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  1. #1
    Cooklava is offline Junior Member
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    Default Prepositional phrase help

    She offered him sisterly advice on the subject of girls.

    How does the prepositional phrase on the subject modify the verb offered?

    For instance, in this sentence: "She ran across the field," the phrase tells where (across the field) she ran. What does on the subject tell about offered?

  2. #2
    svartnik is offline Banned
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    Default Re: Prepositional phrase help

    Quote Originally Posted by Cooklava View Post
    She offered him sisterly advice on the subject of girls.

    How does the prepositional phrase on the subject modify the verb offered?

    For instance, in this sentence: "She ran across the field," the phrase tells where (across the field) she ran. What does on the subject tell about offered?
    The prep. phrase modifies advice and not offered.

  3. #3
    velimir is offline Member
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    Default Re: Prepositional phrase help

    Hello Cooklava,

    I'm not a teacher and my english is not quite good (in a broader sense of good ),and I'm not an expert in grammar neither ,but this sentence is pretty simple to analyse .Now let me try and I hope that somebody more qualified will join and give his/her answer on this.In the sentence:

    "She offered him sisterly advice on the subject of girls."

    the part " on the subject of girls" does not modify the verb " offered " in the sentence. In the sentence structure it is only part of the direct object, and the complete direct object being " sisterly advice on the subject of girls". The structure of this sentence follows the pattern :

    S(she) + V(offered)+ IO (him) + DO(sisterly advice on the subject of girls).

    S-subject, V-verb, IO- indirect object , DO- direct object

    Those are elements or functions in the sentence structure and every one of them is realised by some grammatical form.That form may be a single word or a group of words that makes phrase.In this case the subject is realised by a pronoun, predicate(or V element) by V-ed form of the verb, indirect object by pronoun , and direct object by nominal phrase. Now you can analyse the nominal phrase " sisterly advice on the subject of girls" in the same manner as you've analysed the sentence structure:

    pre-modifier (sisterly)+ Nominal head (advice)+ Postmodifier(on the subject of girls)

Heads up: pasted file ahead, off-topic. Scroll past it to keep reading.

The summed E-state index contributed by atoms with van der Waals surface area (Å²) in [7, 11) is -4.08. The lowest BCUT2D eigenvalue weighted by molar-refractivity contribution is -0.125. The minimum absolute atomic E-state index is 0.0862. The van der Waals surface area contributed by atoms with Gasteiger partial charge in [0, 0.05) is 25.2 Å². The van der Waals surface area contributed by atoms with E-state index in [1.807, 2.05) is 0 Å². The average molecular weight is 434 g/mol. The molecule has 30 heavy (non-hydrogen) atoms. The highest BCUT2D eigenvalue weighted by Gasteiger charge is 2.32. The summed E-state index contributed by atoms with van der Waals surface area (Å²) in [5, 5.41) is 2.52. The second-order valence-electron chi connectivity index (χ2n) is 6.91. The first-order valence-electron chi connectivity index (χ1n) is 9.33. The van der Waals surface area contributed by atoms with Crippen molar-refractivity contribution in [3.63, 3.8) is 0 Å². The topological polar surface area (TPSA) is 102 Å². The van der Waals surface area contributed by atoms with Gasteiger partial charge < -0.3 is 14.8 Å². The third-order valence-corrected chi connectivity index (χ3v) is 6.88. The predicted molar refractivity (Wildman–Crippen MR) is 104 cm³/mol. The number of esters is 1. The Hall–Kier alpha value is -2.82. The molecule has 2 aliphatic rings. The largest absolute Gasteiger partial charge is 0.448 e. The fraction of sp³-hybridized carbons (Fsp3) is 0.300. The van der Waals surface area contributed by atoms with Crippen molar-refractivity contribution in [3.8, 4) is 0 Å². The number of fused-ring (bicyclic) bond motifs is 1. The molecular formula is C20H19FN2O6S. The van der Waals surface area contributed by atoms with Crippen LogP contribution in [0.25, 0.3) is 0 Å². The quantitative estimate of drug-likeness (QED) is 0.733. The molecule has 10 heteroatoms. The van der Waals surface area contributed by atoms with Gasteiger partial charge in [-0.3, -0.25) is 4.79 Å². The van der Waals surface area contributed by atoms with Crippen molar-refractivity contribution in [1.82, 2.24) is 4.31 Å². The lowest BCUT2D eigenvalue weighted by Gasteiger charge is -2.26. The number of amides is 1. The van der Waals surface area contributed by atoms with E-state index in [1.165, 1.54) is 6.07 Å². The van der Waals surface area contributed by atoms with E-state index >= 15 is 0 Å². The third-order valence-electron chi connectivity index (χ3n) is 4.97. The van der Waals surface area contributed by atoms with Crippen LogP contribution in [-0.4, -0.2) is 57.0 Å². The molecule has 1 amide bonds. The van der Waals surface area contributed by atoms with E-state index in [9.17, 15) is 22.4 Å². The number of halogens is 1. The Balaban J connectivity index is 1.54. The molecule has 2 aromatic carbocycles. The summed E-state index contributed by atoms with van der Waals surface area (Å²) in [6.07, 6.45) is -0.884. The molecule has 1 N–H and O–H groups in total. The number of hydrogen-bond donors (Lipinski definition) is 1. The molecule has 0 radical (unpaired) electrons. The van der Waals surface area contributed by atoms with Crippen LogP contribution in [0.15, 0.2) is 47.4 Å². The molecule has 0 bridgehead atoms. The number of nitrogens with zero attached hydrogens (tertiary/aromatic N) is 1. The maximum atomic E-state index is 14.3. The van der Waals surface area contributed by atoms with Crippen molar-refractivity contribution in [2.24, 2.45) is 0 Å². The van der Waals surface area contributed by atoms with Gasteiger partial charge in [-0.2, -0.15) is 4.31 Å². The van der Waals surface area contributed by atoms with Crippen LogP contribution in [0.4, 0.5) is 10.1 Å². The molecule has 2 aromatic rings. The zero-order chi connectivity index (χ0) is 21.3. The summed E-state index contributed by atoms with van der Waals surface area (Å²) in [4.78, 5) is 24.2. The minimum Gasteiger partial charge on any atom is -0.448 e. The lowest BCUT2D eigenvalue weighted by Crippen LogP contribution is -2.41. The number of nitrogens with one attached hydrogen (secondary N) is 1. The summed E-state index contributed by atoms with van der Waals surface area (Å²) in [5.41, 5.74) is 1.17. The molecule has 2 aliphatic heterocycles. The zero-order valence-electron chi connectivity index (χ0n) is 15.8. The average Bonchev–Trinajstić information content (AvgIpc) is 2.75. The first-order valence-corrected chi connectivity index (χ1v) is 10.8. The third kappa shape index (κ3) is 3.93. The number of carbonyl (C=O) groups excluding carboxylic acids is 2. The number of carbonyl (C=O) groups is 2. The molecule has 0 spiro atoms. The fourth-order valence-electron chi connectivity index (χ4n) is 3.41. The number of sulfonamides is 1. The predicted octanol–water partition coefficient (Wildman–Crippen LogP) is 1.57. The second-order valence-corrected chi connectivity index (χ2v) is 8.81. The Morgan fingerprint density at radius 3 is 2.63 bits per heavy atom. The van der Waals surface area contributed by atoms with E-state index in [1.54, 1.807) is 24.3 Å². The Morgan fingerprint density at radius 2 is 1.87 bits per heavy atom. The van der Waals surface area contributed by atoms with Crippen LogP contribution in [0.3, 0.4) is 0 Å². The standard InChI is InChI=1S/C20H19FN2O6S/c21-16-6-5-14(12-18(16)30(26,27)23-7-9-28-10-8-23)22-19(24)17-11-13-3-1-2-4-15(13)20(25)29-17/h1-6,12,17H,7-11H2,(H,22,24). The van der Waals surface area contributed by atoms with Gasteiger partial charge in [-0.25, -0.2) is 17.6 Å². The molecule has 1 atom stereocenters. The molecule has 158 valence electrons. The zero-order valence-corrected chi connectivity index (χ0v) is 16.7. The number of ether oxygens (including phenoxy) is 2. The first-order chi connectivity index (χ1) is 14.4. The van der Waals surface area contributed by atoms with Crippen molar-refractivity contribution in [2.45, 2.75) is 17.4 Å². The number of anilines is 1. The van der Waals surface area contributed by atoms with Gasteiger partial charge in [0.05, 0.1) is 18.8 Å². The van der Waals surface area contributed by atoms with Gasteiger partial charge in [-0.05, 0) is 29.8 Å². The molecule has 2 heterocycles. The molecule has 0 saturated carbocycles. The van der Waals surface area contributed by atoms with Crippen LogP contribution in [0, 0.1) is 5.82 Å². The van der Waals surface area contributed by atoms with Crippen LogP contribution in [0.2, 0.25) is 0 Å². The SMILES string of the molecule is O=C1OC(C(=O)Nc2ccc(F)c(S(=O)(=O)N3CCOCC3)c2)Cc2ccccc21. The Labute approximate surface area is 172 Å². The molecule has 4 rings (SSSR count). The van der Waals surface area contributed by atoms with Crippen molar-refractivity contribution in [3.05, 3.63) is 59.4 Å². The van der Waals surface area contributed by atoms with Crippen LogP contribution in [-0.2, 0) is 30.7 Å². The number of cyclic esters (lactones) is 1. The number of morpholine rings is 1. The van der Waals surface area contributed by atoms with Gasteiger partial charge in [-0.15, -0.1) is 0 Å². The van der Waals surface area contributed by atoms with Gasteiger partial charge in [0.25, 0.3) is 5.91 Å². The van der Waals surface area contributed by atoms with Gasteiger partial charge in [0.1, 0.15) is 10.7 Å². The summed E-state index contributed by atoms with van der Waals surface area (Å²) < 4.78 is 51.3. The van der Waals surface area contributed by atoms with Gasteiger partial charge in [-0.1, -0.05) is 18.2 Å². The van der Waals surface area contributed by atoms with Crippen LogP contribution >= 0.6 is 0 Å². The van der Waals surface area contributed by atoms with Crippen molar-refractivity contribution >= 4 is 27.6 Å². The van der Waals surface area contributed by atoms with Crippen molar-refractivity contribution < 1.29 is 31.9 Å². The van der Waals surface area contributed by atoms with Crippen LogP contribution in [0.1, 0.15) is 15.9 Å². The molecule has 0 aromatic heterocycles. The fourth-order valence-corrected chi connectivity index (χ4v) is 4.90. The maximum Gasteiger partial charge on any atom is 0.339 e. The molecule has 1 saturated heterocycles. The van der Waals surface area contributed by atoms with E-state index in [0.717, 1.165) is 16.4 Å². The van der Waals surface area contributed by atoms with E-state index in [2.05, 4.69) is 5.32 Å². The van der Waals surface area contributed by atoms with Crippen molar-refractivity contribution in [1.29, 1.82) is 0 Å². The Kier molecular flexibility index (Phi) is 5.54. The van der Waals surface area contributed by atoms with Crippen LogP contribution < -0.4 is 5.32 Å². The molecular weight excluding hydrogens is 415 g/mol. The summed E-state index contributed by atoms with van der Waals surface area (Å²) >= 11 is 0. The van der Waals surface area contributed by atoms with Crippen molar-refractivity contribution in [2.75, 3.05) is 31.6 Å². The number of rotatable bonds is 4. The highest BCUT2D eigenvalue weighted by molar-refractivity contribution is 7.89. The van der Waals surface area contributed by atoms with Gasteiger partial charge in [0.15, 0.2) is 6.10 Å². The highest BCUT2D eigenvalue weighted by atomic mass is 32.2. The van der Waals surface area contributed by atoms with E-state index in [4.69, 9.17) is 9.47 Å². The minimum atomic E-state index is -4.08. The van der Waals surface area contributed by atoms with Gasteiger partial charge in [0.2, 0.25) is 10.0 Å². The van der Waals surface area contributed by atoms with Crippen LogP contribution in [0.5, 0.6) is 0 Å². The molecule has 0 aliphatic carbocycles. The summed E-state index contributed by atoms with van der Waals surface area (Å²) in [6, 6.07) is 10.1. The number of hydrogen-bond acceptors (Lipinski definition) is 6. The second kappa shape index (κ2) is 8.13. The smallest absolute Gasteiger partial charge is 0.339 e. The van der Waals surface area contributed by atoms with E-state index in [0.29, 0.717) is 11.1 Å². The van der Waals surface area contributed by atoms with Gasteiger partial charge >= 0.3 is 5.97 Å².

So,the element "on the subject of girls" is a postmodifier of the noun in a noun phrase,which narrows and particularise "sisterly advice" in this case to the subject of girls. And that is the function of that element in the nominal phrase and regarding its form it is a prepositional phrase.
    If you need some more explanation on this sentence I'll be glad to help insomuch as I know.

    Best regards

    Velimir

  4. #4
    Cooklava is offline Junior Member
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    Default Re: Prepositional phrase help

    Thanks, Velimir. And, by the way, I printed your last reply on my question about prepositions. Very helpful.

    May I just add (out of my seemingly never ending state of confusion about grammar :)), do both prepositional phrases modify "advice"?
    Last edited by Cooklava; 29-Jan-2008 at 23:01.

  5. #5
    susiedqq is offline Key Member
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    Default Re: Prepositional phrase help

    Wonderful job of explaining!, Velimer

    "of girls" modifies "subject"

  6. #6
    velimir is offline Member
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    Default Re: Prepositional phrase help

    Hello Susiedqq,

    I'm glad you think it is good Susiedqq.It is really encouraging for me,thank you very much.
    Let me be allowed to briefly comment on this ,although maybe not the right place here for that.
    From my experience in learning I've come to a conclusion that it is important to see the whole picture-what is the logic of elements and where they fit in the sentence. It is the instrument and foundation (or,what you call "first comes first")for adopting more vocabulary + better arranged in your speech,writing and reading, what is the ultimate goal in learning.I think it's important to understand that one grammatical form does not necessarily constitute one functional unit in the clause (in everyday talk it is probably more often otherwise) and to differ between the levels of word,phrase,clause and sentence.When a learner grasp the general logic of the sentence analysis (of course,it is not necessary nor possible to understand the structure of every sentence he/she come across) and internalize and adopt that approach,things become easier.Then reading and listening can fully contribute to active knowledge of language.I know from my experience that even using of dictionary is not appropriate without knowing the basic concepts in the language,possible functions and forms of words(it is certainly good to know why is one word like e.g "that" labeled as conj,det,and pron and what that means in following examples).

    Best regards

    Velimir

  7. #7
    velimir is offline Member
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    Default Re: Prepositional phrase help

    Hello Cooklava,